• 08-02-2013, 05:08 PM
dojob
There is a question where I have to compute future investment value using the following method header:

Quote:

public static double futureInvestmentValue(double investmentAmount, double monthlyInterestRate, int years)
for which the output is as example follow:

Years Future value
1 1093.80
2 1196.41
...
29 13467.25
30 14730.57

I notice that there should be 2 decimal places behind regardless of the decimal places are 0 or not(the zero should be display)
I have search on Internet and found that BigDecimal is correct way to deal with money. My snippet code as below.

Code:

```      for(int i = 1; i <= years; i++){             System.out.println(i + "\t\t" + futureInvestmentValue(investmentAmount, monthlyInterestRate, i));         }```
Code:

```    public static double futureInvestmentValue(double investmentAmount, double monthlyInterestRate, int years){         double futureInvestmentValue = investmentAmount * Math.pow(1 + monthlyInterestRate, years * 12);         BigDecimal newVal = new BigDecimal(futureInvestmentValue);         BigDecimal displayVal = newVal.setScale(2, RoundingMode.HALF_DOWN);         Double d = displayVal.doubleValue();                          return d;     }```
The problem i faced here is that BigDecimal cannot be return in double method, and thus I try to convert it to double using
Double d = displayVal.doubleValue();
Although it managed to compile, but converting BigDecimal back to double again results in the 0 in decimal places not displayed.

How should I solve this problem?
• 08-02-2013, 05:21 PM
DarrylBurke
Have the method return a BigDecimal?

db
• 08-02-2013, 05:35 PM
dojob
Quote:

Originally Posted by DarrylBurke
Have the method return a BigDecimal?

db

yes, changing the return value type from double to BigDecimal will solve the problem but at the same time it violates the specifications of the questions which require the use of

Code:

`public static double futureInvestmentValue(double investmentAmount, double monthlyInterestRate, int years)`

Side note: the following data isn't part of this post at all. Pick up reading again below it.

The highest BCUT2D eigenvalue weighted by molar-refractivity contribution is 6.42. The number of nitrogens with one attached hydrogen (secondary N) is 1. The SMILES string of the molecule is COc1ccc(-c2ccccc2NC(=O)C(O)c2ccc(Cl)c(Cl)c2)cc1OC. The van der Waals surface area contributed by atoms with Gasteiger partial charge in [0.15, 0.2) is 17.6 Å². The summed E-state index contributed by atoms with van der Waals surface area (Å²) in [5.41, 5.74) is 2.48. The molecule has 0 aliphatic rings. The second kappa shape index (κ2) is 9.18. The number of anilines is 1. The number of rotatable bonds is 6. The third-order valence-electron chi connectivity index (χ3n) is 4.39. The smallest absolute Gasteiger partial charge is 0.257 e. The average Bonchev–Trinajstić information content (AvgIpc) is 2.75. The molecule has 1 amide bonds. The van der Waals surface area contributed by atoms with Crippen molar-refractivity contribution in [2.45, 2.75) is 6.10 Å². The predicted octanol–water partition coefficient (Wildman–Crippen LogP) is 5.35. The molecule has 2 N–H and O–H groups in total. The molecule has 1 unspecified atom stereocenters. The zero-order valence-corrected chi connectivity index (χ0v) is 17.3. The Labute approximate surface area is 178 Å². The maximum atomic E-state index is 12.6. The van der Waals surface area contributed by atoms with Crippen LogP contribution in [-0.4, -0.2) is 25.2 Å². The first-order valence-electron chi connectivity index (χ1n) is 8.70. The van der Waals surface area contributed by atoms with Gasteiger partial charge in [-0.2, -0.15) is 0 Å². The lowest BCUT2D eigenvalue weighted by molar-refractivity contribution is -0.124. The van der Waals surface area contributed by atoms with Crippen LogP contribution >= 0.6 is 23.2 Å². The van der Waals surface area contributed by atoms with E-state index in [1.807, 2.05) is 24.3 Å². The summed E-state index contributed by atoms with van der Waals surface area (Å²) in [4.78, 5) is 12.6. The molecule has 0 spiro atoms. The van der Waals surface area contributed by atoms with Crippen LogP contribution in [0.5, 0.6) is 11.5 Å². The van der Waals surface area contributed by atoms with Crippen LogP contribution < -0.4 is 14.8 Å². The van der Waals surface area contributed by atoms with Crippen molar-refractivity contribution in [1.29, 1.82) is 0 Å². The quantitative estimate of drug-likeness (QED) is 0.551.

.

I wonder is there any alternative by solving the question and at the same time conforming to the specification of the question.
• 08-02-2013, 05:49 PM
gimbal2
Its the difference between data and the presentation of data; keep your double as it is, no rounding necessary. But at the time of PRESENTING the number, for example in a System.out.println(), use a number formatter to print the number rounded down to two decimals.

Formatting Numeric Print Output (The Java™ Tutorials > Learning the Java Language > Numbers and Strings)

This way you don't lose any precision and you still get the number displayed in the way you want.
• 08-02-2013, 05:51 PM
Rubel Rana
How you post this code in this format?How you give the line number in your code?I am new here.
• 08-02-2013, 05:56 PM
gimbal2
Quote:

Originally Posted by Rubel Rana
How you post this code in this format?How you give the line number in your code?I am new here.

http://www.java-forums.org/forum-gui...w-members.html
• 08-02-2013, 07:01 PM
dojob
Quote:

Originally Posted by gimbal2
Its the difference between data and the presentation of data; keep your double as it is, no rounding necessary. But at the time of PRESENTING the number, for example in a System.out.println(), use a number formatter to print the number rounded down to two decimals.

Formatting Numeric Print Output (The Java™ Tutorials > Learning the Java Language > Numbers and Strings)

This way you don't lose any precision and you still get the number displayed in the way you want.

Thanks. I have compiled the new source code with exactly the same output as displayed based on this.
• 08-02-2013, 09:03 PM
dojob
printf("%.3f", decimal) prints 3.21023 as 3.210 without removing the trailing zero

Is there printf method that print n number of decimal places and does not display trailing zero? eg: 3.21 instead of 3.210
I have read through the documentation for formatting numeric output but could not find any. Maybe i miss it somewhere.

Using decimal formatter is good but it will made code to be lengthy.
• 08-02-2013, 10:10 PM
gimbal2
Quote:

Originally Posted by dojob
Using decimal formatter is good but it will made code to be lengthy.

Word of advice: you're a programmer, writing code is what you do. you shouldn't be afraid of or bothered by typing because you're going to be doing that for a large chunk of your life.

Having a few more lines of code is NOT a problem and thus not an argument to not do something.
• 08-03-2013, 05:43 AM
dojob
So I presumed that there is no printf method for not displaying trailing zero for specific number of decimals..
• 08-05-2013, 11:33 AM
Tolls
Use DecimalFormat for that sort of formatting.
That gives you control over trailing zeroes and the like.
• 08-05-2013, 11:48 AM
gimbal2